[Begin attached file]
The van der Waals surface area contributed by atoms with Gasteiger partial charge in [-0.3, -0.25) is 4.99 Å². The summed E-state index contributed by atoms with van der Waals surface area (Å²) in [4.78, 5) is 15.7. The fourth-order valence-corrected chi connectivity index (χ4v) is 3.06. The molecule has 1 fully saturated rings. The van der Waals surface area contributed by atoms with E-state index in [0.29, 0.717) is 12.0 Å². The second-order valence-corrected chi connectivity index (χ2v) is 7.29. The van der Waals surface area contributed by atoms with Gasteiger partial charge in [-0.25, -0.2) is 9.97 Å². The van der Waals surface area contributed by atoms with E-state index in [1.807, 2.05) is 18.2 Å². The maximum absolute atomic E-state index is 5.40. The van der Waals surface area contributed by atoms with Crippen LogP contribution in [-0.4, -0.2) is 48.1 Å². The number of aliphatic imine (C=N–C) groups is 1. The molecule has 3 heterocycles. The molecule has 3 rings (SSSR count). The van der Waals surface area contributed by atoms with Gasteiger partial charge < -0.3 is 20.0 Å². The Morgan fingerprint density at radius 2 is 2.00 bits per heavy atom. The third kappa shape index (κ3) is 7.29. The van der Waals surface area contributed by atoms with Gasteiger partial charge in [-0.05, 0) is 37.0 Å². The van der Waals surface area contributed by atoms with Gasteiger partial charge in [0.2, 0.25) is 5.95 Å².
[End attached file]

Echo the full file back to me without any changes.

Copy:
The van der Waals surface area contributed by atoms with Gasteiger partial charge in [-0.3, -0.25) is 4.99 Å². The summed E-state index contributed by atoms with van der Waals surface area (Å²) in [4.78, 5) is 15.7. The fourth-order valence-corrected chi connectivity index (χ4v) is 3.06. The molecule has 1 fully saturated rings. The van der Waals surface area contributed by atoms with E-state index in [0.29, 0.717) is 12.0 Å². The second-order valence-corrected chi connectivity index (χ2v) is 7.29. The van der Waals surface area contributed by atoms with Gasteiger partial charge in [-0.25, -0.2) is 9.97 Å². The van der Waals surface area contributed by atoms with E-state index in [1.807, 2.05) is 18.2 Å². The maximum absolute atomic E-state index is 5.40. The van der Waals surface area contributed by atoms with Crippen LogP contribution in [-0.4, -0.2) is 48.1 Å². The number of aliphatic imine (C=N–C) groups is 1. The molecule has 3 heterocycles. The molecule has 3 rings (SSSR count). The van der Waals surface area contributed by atoms with Gasteiger partial charge < -0.3 is 20.0 Å². The Morgan fingerprint density at radius 2 is 2.00 bits per heavy atom. The third kappa shape index (κ3) is 7.29. The van der Waals surface area contributed by atoms with Gasteiger partial charge in [-0.05, 0) is 37.0 Å². The van der Waals surface area contributed by atoms with Gasteiger partial charge in [0.2, 0.25) is 5.95 Å².